It’s the New Year: Have You Started That New Business?

by Stella Fayman on January 10, 2013

It was in last year’s New Year’s resolution, and every year you can remember: Start your own business.Why haven’t you started it yet? No one is saying quit your job or throw your savings into building a company. On the contrary: it’s never been cheaper, easier, or faster to test a business idea for its potential to generate real revenue. Now that you’re convinced you can try out your business idea…what can you do? Follow these simple steps:

1) Write a Lean Canvas- Skip writing a long and useless business plan. They are filled with assumptions and research which does not translate into reality. Before furrowing your brow, consider this: those entrepreneurs who wrote business plans in 2007 (especially in industries like real eastate) made historical assumptions on market size, pricing, etc. The market completely changed the following year so their business plans are worth nothing. Instead, use the Lean Canvas framework to think critically through your assumptions and differentiators before quickly moving on.

2) Launch!- Launch something. Be it a landing page, Facebook page, or WordPress site. The sooner you launch something, the sooner you’ll start learning and proving those assumptions right or wrong. Without taking that preliminary step, you’ll be in the dark. Some entrepreneurs ask me when the right time is to launch…their product isn’t quite perfect. I say the best time to launch is yesterday: you’re releasing an MVP (Minimum Viable Product) which means whatever you release now will drastically change as you learn about your customers and target market.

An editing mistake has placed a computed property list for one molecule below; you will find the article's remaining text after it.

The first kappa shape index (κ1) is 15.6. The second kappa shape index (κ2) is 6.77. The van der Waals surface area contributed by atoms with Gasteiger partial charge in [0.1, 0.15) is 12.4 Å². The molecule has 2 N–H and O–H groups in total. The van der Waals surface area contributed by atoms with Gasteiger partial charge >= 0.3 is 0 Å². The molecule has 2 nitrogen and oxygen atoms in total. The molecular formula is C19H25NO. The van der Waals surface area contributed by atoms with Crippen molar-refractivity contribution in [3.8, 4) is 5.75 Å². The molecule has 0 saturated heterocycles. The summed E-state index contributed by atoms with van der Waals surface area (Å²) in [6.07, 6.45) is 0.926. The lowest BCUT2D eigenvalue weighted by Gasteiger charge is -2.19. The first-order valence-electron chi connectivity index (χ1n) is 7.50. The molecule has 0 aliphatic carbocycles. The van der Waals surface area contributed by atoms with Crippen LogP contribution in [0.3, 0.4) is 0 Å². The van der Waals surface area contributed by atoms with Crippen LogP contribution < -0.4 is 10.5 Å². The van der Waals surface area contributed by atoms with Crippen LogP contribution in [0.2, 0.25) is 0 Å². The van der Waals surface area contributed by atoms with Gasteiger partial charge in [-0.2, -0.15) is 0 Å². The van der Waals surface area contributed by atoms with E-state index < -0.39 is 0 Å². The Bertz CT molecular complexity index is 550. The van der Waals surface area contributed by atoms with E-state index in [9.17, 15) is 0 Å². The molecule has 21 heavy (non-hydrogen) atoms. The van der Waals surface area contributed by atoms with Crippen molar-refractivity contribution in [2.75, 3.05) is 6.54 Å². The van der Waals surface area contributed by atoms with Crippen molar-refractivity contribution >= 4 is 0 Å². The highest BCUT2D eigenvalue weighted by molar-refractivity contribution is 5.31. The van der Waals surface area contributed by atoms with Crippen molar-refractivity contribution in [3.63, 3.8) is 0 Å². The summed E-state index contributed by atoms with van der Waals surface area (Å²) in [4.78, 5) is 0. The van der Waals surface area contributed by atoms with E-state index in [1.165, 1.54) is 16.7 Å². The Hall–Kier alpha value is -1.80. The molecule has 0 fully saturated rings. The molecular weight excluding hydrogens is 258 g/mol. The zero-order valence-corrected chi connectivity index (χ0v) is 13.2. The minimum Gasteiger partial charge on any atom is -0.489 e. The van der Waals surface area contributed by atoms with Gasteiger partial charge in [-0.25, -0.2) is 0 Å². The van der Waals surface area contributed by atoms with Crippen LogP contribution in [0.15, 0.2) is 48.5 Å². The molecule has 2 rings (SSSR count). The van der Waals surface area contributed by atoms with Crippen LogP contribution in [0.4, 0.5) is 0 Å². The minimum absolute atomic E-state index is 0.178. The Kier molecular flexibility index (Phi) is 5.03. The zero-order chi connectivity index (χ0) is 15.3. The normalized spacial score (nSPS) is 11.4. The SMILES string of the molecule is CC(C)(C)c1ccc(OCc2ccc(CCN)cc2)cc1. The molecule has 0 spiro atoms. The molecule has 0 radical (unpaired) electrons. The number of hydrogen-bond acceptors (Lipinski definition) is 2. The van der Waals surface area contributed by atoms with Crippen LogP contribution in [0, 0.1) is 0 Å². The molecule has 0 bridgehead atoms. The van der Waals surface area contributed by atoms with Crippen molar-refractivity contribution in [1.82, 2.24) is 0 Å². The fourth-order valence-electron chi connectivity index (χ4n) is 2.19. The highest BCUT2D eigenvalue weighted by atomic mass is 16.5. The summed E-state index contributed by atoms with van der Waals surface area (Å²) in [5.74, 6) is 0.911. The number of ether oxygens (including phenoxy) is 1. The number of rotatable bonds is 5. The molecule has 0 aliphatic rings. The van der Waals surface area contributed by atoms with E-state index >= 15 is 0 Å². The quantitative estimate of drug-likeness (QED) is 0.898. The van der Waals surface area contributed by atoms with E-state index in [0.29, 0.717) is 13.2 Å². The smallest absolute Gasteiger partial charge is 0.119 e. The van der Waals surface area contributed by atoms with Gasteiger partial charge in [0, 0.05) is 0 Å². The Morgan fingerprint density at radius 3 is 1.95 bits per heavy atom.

3) Collect Data- Do customer development (if you don’t know what that means, take a minute to read Steve Blank). Track key performance indicators in Google Analytics. Even a baby site will start collecting data. If you’re testing something like messaging, even 50-100 visits will give you enough data to make a decision. If 49 people convert on one page while only 1 person converts on another, you have enough data to know which page is better.

4) Find a Developer- You don’t need to be a software engineer to build a simple site. Sites like Weebly can help you build something simple, or you can use matchist to find the right developer to build the idea you have in mind. Don’t let “but I don’t have a technical cofounder!” serve as an excuse for not building your product.

The main point here is that often New Year’s resolutions end up as empty promises…for something as important as your independence, career goals and overall dreams, don’t let that happen! Especially when it’s so easy to get started…

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